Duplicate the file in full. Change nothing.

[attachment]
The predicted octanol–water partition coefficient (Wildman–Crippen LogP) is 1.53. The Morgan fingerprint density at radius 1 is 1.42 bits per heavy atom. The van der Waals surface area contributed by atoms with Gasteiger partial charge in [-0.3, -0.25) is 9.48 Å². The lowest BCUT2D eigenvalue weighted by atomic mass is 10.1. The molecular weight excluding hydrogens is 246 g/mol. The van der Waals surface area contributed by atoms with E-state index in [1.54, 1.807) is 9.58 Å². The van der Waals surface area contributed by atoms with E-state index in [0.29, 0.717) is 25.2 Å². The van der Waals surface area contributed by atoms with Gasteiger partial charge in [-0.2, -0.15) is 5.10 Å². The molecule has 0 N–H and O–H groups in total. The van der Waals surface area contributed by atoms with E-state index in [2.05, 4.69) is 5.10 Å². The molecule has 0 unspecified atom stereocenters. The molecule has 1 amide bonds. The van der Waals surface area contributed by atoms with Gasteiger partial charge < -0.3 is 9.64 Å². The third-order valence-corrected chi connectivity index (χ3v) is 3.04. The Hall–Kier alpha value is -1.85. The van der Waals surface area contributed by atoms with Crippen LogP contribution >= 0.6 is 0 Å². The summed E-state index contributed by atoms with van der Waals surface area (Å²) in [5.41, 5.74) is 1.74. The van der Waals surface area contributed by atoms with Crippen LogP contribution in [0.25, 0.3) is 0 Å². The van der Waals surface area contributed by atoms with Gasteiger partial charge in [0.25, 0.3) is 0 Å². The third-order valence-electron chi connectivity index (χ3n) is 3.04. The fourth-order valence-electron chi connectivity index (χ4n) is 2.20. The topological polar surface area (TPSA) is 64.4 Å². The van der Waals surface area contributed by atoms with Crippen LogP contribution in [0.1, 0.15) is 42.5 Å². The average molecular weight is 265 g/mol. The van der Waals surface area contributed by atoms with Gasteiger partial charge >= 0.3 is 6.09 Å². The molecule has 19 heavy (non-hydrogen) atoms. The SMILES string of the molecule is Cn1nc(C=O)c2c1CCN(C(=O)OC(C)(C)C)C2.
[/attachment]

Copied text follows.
The predicted octanol–water partition coefficient (Wildman–Crippen LogP) is 1.53. The Morgan fingerprint density at radius 1 is 1.42 bits per heavy atom. The van der Waals surface area contributed by atoms with Gasteiger partial charge in [-0.3, -0.25) is 9.48 Å². The lowest BCUT2D eigenvalue weighted by atomic mass is 10.1. The molecular weight excluding hydrogens is 246 g/mol. The van der Waals surface area contributed by atoms with E-state index in [1.54, 1.807) is 9.58 Å². The van der Waals surface area contributed by atoms with E-state index in [0.29, 0.717) is 25.2 Å². The van der Waals surface area contributed by atoms with Gasteiger partial charge in [-0.2, -0.15) is 5.10 Å². The molecule has 0 N–H and O–H groups in total. The van der Waals surface area contributed by atoms with E-state index in [2.05, 4.69) is 5.10 Å². The molecule has 0 unspecified atom stereocenters. The molecule has 1 amide bonds. The van der Waals surface area contributed by atoms with Gasteiger partial charge < -0.3 is 9.64 Å². The third-order valence-corrected chi connectivity index (χ3v) is 3.04. The Hall–Kier alpha value is -1.85. The van der Waals surface area contributed by atoms with Crippen LogP contribution >= 0.6 is 0 Å². The summed E-state index contributed by atoms with van der Waals surface area (Å²) in [5.41, 5.74) is 1.74. The van der Waals surface area contributed by atoms with Crippen LogP contribution in [0.25, 0.3) is 0 Å². The van der Waals surface area contributed by atoms with Gasteiger partial charge in [0.25, 0.3) is 0 Å². The third-order valence-electron chi connectivity index (χ3n) is 3.04. The fourth-order valence-electron chi connectivity index (χ4n) is 2.20. The topological polar surface area (TPSA) is 64.4 Å². The van der Waals surface area contributed by atoms with Crippen LogP contribution in [0.1, 0.15) is 42.5 Å². The average molecular weight is 265 g/mol. The van der Waals surface area contributed by atoms with Gasteiger partial charge >= 0.3 is 6.09 Å². The molecule has 19 heavy (non-hydrogen) atoms. The SMILES string of the molecule is Cn1nc(C=O)c2c1CCN(C(=O)OC(C)(C)C)C2.